Did you know? La Traviata holds the reign as the most performed opera in the world. So why not get into the Italian spirit and listen to Verdi’s masterpiece as you read this article!
The Cost of Moving to Italy from the UK
Budgeting effectively is essential when moving to Italy from the UK. That is why we have put together the following table, which indicates the cost of moving to Rome from London via road.
While we hope this gives you a greater understanding of the cost of moving to Italy, before you crack on it is important to note that these are merely estimates and the only way to receive accurate numbers if to request free removal quotes from us.
|Property Size||Time||Average Cost|
|1-bedroom||9 – 13 days||£2,100 – £2,900|
|2-bedroom||3 – 5 days||£2,600 – £3,600|
|3-bedroom||3 – 5 days||£3,500 – £4,700|
|4-bedroom||3 – 5 days||£4,600 – £6,200|
|5-bedroom||3 – 5 days||£5,700 – £7,800|
Disclaimer. The moving costs in the above table are merely estimates and are subject to changed depending on distance, volume, and your individual needs.
Tip! The exact distance travelled and the volume of your possessions are the biggest determinants of removal costs. Not sure of the latter? Our handy furniture volume calculator is here to help!
We hope this has given you a better idea of how much money, or soldi, you will need to spend when moving to Italy from the UK. To understand how these costs are calculated, visit our international moving costs page.
Visas for Moving to Italy
Perhaps the most important thing to think about when moving abroad is your visa. Luckily, if you are an EU citizen holding an EU passport, you do not require any visas for Italy. If you are a non-EU national (which now includes UK citizens), you can also travel to Italy without a visa, as long as your stay is no longer than three months. If you are planning on moving to Italy permanently, then you will have to apply for a residence permit.
Moving to Italy after Brexit
The great thing is that you can still move, you just need to go through the visa application, and we’re happy to start you on your way. So, what do you need to do?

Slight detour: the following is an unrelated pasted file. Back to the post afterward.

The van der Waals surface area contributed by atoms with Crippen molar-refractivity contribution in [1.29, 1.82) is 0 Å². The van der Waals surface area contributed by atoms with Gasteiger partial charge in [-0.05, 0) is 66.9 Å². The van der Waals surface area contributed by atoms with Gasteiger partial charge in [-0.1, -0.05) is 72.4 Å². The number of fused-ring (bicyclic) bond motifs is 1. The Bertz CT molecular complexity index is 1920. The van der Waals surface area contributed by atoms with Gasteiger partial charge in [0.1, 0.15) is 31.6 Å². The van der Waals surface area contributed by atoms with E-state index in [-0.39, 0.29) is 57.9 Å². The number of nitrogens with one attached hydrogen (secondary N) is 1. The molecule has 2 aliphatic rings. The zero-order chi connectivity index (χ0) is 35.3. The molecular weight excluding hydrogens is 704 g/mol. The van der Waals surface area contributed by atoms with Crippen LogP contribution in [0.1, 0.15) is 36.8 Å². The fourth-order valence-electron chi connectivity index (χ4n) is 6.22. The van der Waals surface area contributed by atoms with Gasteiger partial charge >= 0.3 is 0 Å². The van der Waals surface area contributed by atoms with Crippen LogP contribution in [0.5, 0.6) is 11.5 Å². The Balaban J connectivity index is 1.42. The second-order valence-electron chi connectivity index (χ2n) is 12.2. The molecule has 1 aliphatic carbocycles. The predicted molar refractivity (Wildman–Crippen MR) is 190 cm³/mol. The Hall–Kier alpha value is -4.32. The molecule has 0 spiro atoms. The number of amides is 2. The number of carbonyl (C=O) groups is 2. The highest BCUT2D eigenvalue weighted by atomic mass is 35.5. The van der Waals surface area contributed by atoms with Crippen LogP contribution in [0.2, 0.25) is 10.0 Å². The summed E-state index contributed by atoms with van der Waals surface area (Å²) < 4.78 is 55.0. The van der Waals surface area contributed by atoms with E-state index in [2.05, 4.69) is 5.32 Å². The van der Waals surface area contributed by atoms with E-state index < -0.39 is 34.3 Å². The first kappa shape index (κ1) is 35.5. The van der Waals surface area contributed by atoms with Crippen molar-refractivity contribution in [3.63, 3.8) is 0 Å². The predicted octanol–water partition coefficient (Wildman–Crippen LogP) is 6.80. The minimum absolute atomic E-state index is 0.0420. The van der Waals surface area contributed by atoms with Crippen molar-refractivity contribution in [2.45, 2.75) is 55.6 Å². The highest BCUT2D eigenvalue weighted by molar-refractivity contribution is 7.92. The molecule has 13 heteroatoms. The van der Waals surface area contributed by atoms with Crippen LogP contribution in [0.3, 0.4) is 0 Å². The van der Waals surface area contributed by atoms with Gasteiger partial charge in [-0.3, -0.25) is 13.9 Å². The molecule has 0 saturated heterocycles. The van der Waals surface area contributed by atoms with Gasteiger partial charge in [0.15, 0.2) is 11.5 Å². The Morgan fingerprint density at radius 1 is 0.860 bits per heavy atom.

We recommend you start by visiting the Italian government’s page to find out if you need a visa to move to Italy. It will also list any additional documentation that you will need, very handy, right!
You will then need to gather the necessary documentation and apply at the local embassy or consulate. Where do you need to apply? That depends on where you are living! If you live in England or Wales (and associated islands), please apply at the London Embassy. If you are living in Scotland or Northern Ireland, please apply at the Consulate in Edinburgh.
One final thing, you need to register at the local Questura (police station), to get your permesso di soggiorno within 8 days of your arrival.
A Complete Moving to Italy Checklist
While the Italians are not known for their organisational skills, that doesn’t give you an excuse to do the same! An essential ingredient for a successful move is curating a meticulous checklist. Sound exhausting? You’re in luck – we have created a moving to Italy from the UK checklist for you.
Before moving to Italy:
- Documents – Gather together all your important documents and store them in a safe and accessible location.
- Birth Certificate
- Marriage certificate
- Medical Documentation (including dental and immunizations)
- University Degree(s)
- Job Contract
- Financial Statements
- Nulla Osta from the relevant Italian authorities, if necessary
- Find a removal company – Putting your possessions in the hands of others is stressful! Find the perfect removal company through our quote form or check out our list of top international moving companies.
- Pack – It’s never too early to start packing! Read our expert packing guide to help you on your way.
- Taking a pet? – If you are moving to Italy with a dog or a cat, they must fulfil the following criteria:
- Have a pet passport.
- Be microchipped.
- Have up to date vaccinations, including against rabies.
- Have up-to-date health certificates.
- Driving – It’s safe to say that Italians aren’t known for their safe driving either. However, if you do plan on taking your four-wheels when moving to Italy, it needs to be registered, taxed and insured before making the journey.
- Tax – Make sure you inform HMRC that you are moving to Italy from the UK to avoid being taxed twice.
Note! If you are itching for a more detailed overview, our general moving abroad checklist holds all the answers.